His was uncomfortably aware of at least one of Constanzia’s warnings. The French indeed did not seem to approve of his ostentatious display of wealth. But Louis, as she had also said, took a liking to the young Roman. “He’ll recognize your talent,” she had told him, and indeed, Louis was showing him every favor, especially in light of the gift that Cesare bore, the certificate of annulment that would separate him from Joan of France and enable him to marry Anne of Brittany, the widow of Charles VIII.
Joan of France was a kind, pious soul, but she had the misfortune to be plain of face, and to possess a markedly crooked spine. Had she been fertile and born Louis children, it might have saved her but this was not the case.
With the patience of the nun and saint she would become, she accepted her fate and established a convent. Louis married Anne of Brittany four days after his annulment was approved and set about trying to secure a marriage for Cesare to Carlotta Aragona.
With no luck. He tried to force the young girl, but she would not yield. “If my father forces me to, I will marry him, but not unless,” implying that her beloved father would not attempt to force her to marry the Roman upstart. Instead, as she knew he would, her father did not attempt to convince her, but supported her instead.
“I will not marry a priest who is a son of a priest,” Carlotta announced, throwing tact aside as she showed her disdain, and furthermore, “Cesare Borgia did not even possess a “drop of royal blood.” Her family was related to the Houses of Aragon and Castile. Even the threat of being sent from the French court would not change her mine, and Louis had to tell Cesare that a union with Naples would not be forthcoming.
As Constanzia advised him, Cesare made certain he did not lose his temper. When Louis suggested a French bride instead, he swallowed his pride and acquiesced. “Who?” he asked and Louis pointed to a dark haired, very beautiful girl.
“Charlotte D’Albret,” he said, “She is the sister of John, King of Navarre and comes from a very good family. Her father was Duke of Guienne, and her mother is related to the new queen. “She had excellent royal connections,” he said, and may be a better match than Carlotta d’Aragona would have been.”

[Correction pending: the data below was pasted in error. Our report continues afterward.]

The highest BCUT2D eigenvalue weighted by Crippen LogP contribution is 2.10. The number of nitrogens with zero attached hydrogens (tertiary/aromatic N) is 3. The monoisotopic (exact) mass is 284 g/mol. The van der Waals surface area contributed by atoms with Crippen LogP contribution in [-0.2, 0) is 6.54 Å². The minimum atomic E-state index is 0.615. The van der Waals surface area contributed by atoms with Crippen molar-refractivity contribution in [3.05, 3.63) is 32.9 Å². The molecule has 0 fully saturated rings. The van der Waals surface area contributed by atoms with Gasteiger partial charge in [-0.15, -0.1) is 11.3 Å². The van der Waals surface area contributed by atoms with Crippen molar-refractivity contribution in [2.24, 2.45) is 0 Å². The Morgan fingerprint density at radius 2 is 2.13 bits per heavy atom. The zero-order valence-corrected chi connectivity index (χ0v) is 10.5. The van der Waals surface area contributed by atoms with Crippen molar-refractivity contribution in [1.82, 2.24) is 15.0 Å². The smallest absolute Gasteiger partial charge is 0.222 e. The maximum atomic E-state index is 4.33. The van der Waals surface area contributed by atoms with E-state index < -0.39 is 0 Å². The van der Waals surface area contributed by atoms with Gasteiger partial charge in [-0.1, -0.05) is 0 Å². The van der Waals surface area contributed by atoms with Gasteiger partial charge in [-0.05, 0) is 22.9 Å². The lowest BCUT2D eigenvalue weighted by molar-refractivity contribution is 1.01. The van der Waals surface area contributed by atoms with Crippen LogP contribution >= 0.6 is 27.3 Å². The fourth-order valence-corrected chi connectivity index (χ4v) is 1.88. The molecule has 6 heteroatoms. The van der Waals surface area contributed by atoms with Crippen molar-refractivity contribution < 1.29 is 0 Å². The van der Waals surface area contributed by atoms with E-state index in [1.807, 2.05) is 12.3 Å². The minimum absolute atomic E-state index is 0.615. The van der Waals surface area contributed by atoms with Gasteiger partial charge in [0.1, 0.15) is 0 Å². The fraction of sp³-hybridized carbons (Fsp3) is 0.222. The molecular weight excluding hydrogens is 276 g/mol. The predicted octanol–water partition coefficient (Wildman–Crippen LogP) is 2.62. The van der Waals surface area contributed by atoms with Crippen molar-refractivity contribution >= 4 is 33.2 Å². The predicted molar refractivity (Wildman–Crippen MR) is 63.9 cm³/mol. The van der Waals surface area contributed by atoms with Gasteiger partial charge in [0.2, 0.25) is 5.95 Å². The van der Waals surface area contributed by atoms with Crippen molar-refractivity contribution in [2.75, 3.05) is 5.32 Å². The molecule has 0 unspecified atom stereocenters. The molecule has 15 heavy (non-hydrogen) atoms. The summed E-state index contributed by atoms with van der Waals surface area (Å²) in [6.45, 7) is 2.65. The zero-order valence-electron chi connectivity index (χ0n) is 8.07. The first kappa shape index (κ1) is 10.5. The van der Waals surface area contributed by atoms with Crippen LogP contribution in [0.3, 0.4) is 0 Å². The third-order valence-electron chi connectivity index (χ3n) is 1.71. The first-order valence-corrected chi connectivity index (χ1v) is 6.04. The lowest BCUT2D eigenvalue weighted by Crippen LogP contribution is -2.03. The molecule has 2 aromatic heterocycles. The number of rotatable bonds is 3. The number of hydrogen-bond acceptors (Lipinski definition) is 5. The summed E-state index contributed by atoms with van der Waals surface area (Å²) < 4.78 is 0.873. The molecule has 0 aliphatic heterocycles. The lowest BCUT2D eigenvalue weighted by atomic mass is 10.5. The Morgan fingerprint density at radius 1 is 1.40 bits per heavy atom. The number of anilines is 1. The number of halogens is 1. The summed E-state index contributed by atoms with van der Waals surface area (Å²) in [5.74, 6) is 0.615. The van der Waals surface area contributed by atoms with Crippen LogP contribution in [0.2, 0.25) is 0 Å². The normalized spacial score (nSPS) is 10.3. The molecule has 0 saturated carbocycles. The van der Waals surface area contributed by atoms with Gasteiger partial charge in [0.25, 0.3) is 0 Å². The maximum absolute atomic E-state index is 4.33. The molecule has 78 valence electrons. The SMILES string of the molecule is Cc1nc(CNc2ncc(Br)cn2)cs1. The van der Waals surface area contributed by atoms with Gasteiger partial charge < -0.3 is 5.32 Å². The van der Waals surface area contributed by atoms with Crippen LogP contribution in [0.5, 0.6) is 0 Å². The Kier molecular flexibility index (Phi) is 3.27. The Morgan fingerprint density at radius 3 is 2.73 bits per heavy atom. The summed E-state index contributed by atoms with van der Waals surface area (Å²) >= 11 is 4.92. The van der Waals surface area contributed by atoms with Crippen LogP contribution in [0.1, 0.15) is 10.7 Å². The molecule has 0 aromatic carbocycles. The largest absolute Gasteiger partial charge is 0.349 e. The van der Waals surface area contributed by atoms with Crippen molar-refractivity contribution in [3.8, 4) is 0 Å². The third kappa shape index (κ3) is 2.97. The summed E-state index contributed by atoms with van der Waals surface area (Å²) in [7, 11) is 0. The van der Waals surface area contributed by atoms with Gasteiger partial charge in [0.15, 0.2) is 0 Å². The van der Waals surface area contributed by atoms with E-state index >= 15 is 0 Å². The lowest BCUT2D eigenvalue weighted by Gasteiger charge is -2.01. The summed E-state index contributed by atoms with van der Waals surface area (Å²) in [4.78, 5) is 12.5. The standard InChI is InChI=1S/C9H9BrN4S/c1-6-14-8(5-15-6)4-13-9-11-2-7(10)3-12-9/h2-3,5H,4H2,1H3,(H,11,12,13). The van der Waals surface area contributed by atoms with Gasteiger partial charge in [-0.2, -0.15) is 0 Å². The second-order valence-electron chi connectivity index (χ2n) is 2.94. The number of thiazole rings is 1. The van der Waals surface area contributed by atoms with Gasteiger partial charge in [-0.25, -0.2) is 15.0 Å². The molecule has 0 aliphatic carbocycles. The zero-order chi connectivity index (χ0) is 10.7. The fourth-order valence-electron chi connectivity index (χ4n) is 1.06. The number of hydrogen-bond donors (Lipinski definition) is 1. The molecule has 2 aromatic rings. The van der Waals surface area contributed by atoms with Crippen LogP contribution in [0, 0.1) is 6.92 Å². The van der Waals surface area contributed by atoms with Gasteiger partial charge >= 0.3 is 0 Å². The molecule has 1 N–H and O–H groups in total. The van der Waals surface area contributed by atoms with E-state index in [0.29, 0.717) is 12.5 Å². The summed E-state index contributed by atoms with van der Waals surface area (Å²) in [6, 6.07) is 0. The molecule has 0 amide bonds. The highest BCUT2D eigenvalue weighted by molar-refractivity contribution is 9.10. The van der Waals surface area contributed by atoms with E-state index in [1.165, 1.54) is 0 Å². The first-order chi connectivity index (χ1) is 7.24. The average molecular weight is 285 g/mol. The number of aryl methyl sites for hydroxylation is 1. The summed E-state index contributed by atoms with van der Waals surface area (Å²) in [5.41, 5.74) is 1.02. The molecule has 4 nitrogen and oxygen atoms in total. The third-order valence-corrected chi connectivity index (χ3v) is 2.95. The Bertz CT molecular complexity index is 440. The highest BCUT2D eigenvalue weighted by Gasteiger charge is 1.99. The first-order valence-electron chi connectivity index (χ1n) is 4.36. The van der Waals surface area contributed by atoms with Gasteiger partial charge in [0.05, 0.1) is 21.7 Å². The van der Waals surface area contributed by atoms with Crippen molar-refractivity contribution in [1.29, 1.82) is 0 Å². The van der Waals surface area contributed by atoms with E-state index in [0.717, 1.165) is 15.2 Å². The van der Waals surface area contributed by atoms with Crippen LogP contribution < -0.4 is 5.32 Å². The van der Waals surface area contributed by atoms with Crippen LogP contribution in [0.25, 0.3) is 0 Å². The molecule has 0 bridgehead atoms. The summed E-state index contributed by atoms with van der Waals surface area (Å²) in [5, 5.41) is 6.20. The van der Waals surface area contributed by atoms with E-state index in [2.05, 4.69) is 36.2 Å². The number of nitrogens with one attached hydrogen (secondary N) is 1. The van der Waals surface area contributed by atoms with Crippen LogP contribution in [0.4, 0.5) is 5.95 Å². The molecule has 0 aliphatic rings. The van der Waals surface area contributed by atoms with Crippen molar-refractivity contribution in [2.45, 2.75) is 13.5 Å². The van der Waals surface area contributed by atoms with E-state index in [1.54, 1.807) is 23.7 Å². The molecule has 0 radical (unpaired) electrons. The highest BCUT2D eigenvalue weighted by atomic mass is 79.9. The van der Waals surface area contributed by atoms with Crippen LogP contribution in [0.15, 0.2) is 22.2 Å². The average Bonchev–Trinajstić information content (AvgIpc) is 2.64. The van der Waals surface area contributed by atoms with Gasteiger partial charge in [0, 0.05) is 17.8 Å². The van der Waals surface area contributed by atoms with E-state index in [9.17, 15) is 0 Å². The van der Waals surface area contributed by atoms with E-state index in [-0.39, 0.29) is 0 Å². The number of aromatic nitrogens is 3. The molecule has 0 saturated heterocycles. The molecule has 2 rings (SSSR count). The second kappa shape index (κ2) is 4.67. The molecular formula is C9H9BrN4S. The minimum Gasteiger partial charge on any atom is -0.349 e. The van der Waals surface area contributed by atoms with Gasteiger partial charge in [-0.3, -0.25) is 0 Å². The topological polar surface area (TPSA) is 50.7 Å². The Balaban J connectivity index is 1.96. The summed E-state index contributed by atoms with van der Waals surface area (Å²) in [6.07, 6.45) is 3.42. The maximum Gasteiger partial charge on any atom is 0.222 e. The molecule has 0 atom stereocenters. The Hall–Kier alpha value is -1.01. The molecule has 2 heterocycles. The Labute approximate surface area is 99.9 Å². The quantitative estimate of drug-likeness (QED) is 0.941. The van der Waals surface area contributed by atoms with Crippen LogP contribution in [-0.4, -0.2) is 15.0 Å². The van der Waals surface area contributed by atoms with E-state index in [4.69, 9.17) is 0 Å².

Cesare took a look at her, as if for the first time. She was sixteen and exquisitely beautiful. She looked up at him and smiled with her even white teeth. She was beautiful, her connections good, and Louis was telling him of her piety and good nature. He looked again and decided to take his cousin’s advice. If he could not marry Naples, Navarre would do very well.
That night the betrothal was announced. No one was surprised that it had happened so quickly. He gave to her the exquisite gifts he had brought for Carlotta Aragona, but if she minded, she showed no sign.
When Alexander VI received the news he was not happy. He had hoped for a Neapolitan connection, and was not sure what the implications of a French marriage might be for Italy. Still, Cesare was determined and even seemed happy with the match, so in a show of good grace the Pope even sent a Cardinal’s hat for the bride’s brother, Amanieu de Albret.
Constanzia sat, reading the letter that Cesare had written to her in the kindest possible terms. She wiped the tears from her eyes, but could not foot Lucrezia, who sat next to her and took her hand.
“She’ll never see Italy, don’t worry cousin. He’ll wed her and bed her, and when she’s sure she’s pregnant, he’ll return to Rome—alone. And when he comes back he’ll see how your pregnancy has progressed and he’ll be happy to see you looking so well and so lovely. Maybe she’ll never have what you were able to give him, a son. A daughter is still an heir, but not the same as a son.”
Constanzia laid her head on Lucrezia’s shoulder. “But she is only sixteen, she’ll be so young and lovely. And she’ll be a virgin, that will be expected of her. When he returns what if he realizes he is tired of me? What if he doesn’t want me anymore? I can’t even marry until after I have this baby.”
“Don’t be ridiculous, he’s always told me that you’re the one woman he could never tire of. This is shocking news, you’ve expected it, you know you have, but actually hearing it is another thing altogether. Wait a few days, you’ll feel better. We’ll hunt tomorrow and have a feast. Ferrante’s beloved daughter will not be married to my brother, so I’m sure he will be in a good mood.”
“Yes, I’m sure you’re right,” Constanzia answered, but somehow she couldn’t shake the image of Charlotte D’Albret sharing Cesare’s bed. Suddenly, she wasn’t sure if she wanted him to come home. He had married France, so let him stay in France. She couldn’t bear the sight of a young, triumphant, Charlotte D’Albret on Cesare’s arm. Surely she did not deserve that.